However, the scholars who maintain this view with regard to the Guide of the Perplexed are at a loss to explain what the Rambam's real opinion was, and what would have caused him to deliberately plant contradictions, merely in order to confuse his readers. Neither of these two particular contradictory views appears problematic enough to justify its concealment. In contrast, according to some scholars, the Rambam did not really believe in the Resurrection, but he sought to conceal his views in order to avoid engaging in a direct confrontation with traditional belief. This is a very grave claim, but at least it possesses some internal logic. I believe the Rambam's explicit statement that he believes in the Resurrection. However, had he indeed rejected this belief, it is clear why he would have wanted to conceal his view. With regard to our present question, on the other hand, if the Rambam had perceived the contradiction between the negation of attributes and the unity of knowledge-the knower-the known, why would he write about both of them? What reason would he have to hide his true belief? Neither of these two positions is so vitally fundamental (nor, for that matter, so challenging) in terms of Jewish tradition.

 

A second solution posits that God's knowledge is altogether different from our knowledge, and therefore when we say that God “knows,” with a consciousness of the qualitative difference between His knowledge and our own, we are in fact not invoking or asserting any attribute. The word “knowledge,” in this context, is directed towards something which we do not understand at all. However, even according to this approach there is a difficulty: what do we learn from the statement that God is a unity of knowledge-the knower-the known, if we understand nothing by these words? God's knowledge is different from what we refer to as "knowledge," just as it is different from what we refer to as "subversiveness" or "generosity.” Moreover, if we are unable to know anything at all about God's knowledge, then how is it possible to say that it, too, entails unity with the form of that which is known? After all, His knowledge is in no way comparable or similar to our own.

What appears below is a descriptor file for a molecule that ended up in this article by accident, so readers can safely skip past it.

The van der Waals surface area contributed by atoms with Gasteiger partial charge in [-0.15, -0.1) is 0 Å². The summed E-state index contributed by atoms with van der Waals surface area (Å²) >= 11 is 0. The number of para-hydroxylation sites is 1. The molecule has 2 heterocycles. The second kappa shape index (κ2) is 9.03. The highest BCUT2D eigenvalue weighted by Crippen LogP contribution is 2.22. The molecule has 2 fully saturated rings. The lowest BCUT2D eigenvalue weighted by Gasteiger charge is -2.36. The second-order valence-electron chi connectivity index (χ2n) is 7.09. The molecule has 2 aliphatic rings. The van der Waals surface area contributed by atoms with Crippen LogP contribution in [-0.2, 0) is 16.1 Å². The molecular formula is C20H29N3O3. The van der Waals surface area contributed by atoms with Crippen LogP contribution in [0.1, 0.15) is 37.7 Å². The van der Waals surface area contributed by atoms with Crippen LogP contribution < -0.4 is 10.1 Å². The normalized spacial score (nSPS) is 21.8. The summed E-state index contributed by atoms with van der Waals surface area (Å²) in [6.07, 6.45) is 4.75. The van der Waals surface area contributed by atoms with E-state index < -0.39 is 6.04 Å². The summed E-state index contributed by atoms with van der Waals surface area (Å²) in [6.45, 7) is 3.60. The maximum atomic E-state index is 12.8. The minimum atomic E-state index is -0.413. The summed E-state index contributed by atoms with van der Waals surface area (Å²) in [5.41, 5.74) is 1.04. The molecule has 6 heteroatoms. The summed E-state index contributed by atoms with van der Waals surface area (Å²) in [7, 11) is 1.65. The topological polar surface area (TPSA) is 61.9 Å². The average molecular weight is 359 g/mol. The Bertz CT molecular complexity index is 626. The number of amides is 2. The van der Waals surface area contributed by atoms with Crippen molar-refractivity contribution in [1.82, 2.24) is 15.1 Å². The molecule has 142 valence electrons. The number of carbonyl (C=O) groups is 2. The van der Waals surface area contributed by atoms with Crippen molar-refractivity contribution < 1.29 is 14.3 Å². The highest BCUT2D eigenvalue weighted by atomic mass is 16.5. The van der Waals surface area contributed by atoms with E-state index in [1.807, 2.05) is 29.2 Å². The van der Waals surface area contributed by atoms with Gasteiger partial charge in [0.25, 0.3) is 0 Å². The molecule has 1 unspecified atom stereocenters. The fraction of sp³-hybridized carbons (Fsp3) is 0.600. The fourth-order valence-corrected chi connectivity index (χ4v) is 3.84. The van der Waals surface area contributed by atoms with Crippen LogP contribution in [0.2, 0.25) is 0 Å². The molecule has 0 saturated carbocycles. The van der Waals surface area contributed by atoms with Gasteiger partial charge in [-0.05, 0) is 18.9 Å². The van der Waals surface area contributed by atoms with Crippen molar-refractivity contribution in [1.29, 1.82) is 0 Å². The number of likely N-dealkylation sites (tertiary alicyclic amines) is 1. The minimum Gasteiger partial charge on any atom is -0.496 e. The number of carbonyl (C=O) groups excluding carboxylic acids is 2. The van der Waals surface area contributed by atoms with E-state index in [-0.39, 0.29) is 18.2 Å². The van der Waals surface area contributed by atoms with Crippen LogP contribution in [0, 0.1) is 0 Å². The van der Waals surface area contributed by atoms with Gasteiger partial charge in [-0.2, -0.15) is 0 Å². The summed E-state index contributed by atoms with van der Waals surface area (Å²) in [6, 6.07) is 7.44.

Professor Eliezer Sweid proposed a third solution. As we saw in the previous shiur, Prof. Sweid argued that negative attributes (assertion of what God is not) ultimately direct us to a positive intuition of God's essence (Ha-Rambam ve-Chug Hashpa'ato, p. 127). Thus we might say that the unity of knowledge-the knower-the known is a sort of intuitive orientation towards God. To the extent that we relax our stance regarding the negating essence of the theory of attributes, and allow for some sort of positivist insights about God, it becomes easier to deal with the internal contradiction that has been presented here.

 

 

Translated by Kaeren Fish

 

 



[1] Negation of God's attributes is related to Neoplatonic philosophy, while the unity of knowledge-the knower-the known has its source in Aristotelian philosophy.